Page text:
Simon the supportive: Matthew 16:21-27
Sixteen years old, stubborn to see the world for myself, I embarked on my first reading of the four Gospels. How it struck me to realize that Jesus of Nazareth, the "Lord" of the Lord's Prayer, was not in league with every person or in favor of every value esteemed in my world or my parents' world. He was not, after all, a member in good standing of that club that included Walt Disney, Betty Crocker, President Nixon and my Uncle Louie. In fact, in one way or another Jesus would undoubtedly have irritated every single one of them. This is a recognition from which I have never fully recovered.
And it recurs over time. All that changes is the company of which I have too readily made Jesus a member, the values that I have too easily sanctioned in his name. I suppose we all do this. We place Jesus on a mental guest list with "our sort," only to have him say or do something that puts the entire party out of sorts. He is with us to the ends of the earth, yes, but on another level you can't take him anywhere.
The exchange between Jesus and Peter recorded in the 16th chapter of Matthew illustrates the point. Jesus has informed his disciples that he is going to Jerusalem to suffer and die. Peter brushes aside this prediction and is called Satan. And for what? For obeying what is surely one of the Ten Commandments, if not the Golden Rule, of our culture: "Thou shalt always be supportive."
Few words are more venerated these days than "supportive"; few failings more reviled than that of not offering support. To be deemed "unsupportive" is to be damned as unloving, unlovable—unchristian.
Yet when we listen carefully to what often passes for "support," we hear a distinct echo of Simon Peter. We hear someone offering another person one of two bogus assurances: that nothing bad can befall her, or that she is incapable of doing anything bad. "Oh, Grandma, don't talk that way! You'll outlive us all." Or: "Don't be so hard on yourself, Grandma. You have good intentions, Grandma." The better to eat you with, my dear.
In rejecting Peter's "support," in going so far as to imply that it is satanic, Jesus tells us something about the nature of evil itself. From what do most evils arise if not from a false notion of one's own innocence or a false notion of one's own invulnerability? If we destroy our planet, we can always blast off to another one. And we don't really mean to destroy our planet: the air, the water and the soil are unavoidable casualties of our laudable human striving to be better and better in every day and in every way. It's an old story, of course. "You shall not die, but be as gods, knowing good from evil." Now the serpent was the most supportive of the beasts that the Lord God had made . . .
Jesus's approach to reality and to relationships is far more bracing. He shares with his friends a prediction of the worst that can happen, and he invites them to embrace their destiny with courage, to carry their crosses as his companions. In the end, Grandma is going to die. Grandma does need to come to terms with the wolf that has always dressed itself in her nightgown. Maybe we need to "get behind her"—and out of her way—by ceasing to play the role of supportive Satan to her suffering Christ.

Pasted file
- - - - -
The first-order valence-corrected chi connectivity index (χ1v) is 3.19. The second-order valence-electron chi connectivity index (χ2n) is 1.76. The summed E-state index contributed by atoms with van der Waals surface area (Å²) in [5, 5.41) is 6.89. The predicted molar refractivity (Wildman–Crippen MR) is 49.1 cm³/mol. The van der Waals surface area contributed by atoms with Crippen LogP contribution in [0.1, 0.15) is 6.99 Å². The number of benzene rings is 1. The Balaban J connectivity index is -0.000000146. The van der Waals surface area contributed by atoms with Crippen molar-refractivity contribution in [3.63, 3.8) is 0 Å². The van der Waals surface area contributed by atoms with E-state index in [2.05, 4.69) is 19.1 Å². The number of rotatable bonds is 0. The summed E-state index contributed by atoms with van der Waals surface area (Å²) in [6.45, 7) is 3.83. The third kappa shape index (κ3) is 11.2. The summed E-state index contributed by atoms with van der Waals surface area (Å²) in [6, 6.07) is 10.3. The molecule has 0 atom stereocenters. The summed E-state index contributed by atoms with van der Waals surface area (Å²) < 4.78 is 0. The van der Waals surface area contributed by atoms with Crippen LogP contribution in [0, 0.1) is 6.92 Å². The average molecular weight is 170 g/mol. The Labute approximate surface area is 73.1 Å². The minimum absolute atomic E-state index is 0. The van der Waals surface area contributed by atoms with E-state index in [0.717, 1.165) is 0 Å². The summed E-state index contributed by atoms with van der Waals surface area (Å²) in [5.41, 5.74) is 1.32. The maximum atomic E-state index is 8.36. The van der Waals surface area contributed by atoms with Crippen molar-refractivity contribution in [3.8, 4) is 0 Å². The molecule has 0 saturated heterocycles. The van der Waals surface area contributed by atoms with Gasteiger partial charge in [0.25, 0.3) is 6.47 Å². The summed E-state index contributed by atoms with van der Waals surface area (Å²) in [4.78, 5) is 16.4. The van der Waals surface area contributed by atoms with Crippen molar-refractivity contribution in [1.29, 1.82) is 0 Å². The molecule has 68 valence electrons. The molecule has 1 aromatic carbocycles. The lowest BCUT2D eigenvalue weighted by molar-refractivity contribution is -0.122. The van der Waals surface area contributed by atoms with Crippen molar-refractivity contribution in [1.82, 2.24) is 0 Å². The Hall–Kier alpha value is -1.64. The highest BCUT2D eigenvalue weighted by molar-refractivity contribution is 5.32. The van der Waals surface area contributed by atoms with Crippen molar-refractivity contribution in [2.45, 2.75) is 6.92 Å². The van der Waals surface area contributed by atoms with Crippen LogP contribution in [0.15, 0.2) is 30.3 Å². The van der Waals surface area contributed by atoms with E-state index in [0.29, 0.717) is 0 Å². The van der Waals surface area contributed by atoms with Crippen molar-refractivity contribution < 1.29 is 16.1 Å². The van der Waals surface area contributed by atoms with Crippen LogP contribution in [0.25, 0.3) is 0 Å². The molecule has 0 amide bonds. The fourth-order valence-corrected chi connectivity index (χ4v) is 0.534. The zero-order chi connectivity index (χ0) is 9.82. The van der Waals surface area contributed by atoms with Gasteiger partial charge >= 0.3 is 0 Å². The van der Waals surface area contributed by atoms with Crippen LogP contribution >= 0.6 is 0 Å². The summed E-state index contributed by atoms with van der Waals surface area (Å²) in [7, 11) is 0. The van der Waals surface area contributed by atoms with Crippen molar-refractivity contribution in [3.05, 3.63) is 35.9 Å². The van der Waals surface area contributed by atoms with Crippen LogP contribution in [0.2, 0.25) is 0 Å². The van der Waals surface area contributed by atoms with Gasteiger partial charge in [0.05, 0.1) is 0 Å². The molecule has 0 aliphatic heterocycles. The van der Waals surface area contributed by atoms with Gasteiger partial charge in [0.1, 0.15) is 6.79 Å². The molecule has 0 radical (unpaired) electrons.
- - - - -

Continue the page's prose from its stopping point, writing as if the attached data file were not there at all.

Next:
One problem with many forms of "support" is that they tend to be based more on the supported person's attributed good luck or presumed good heart than on the supporter's abiding love. If nothing's ever wrong, you see, if nothing can go wrong, if my friend never does any wrong, then there is no call for me to make a commitment or a sacrifice. In some ways, support like Peter's is actually a disclaimer. If Jesus isn't going to be crucified, then Peter doesn't need to risk being crucified with him. If you're always OK, then I'm always OK—that is, I'm safe from any claim you might make upon me that costs more than a few glibly "nonjudgmental" words of "support." Really, does it take any extrasensory perception on Jesus' part for him to predict Peter's triple denial on the eve of his crucifixion?
Faithfulness is made of stronger stuff. Several years ago I was anticipating what was likely to be an unpleasant meeting between myself and some of my daughter's teachers. I was ready for war. I rehearsed for my wife's benefit the things I'd say, threaten to do, carry out if certain matters weren't settled at once. "But as I raged and grew more fierce and wild" (to use poet George Herbert's words), my wife looked into my face and said, "Remember who you are."
It was an especially sobering remark coming from the person who better than anyone knows who I am, for better and for worse. I suppose I could have faulted her for failing to be supportive. In fact, she was reminding me of the person that she continued to love and believe in, even as he was carrying on like a lunatic. I have spoken her words to myself many times since, always imagining them in her voice.
Simon Peter is performing an office exactly the opposite of the one my wife performed for me. In effect, he is saying to Jesus, "Forget who you are." And Jesus responds, in effect, by saying, "To hell with your support." Nevertheless, we should not fail to hear the invitation that comes with the rebuke. When Jesus characterizes Simon as Satan, he does so in the hope that one day he might be able to rely on him as friend.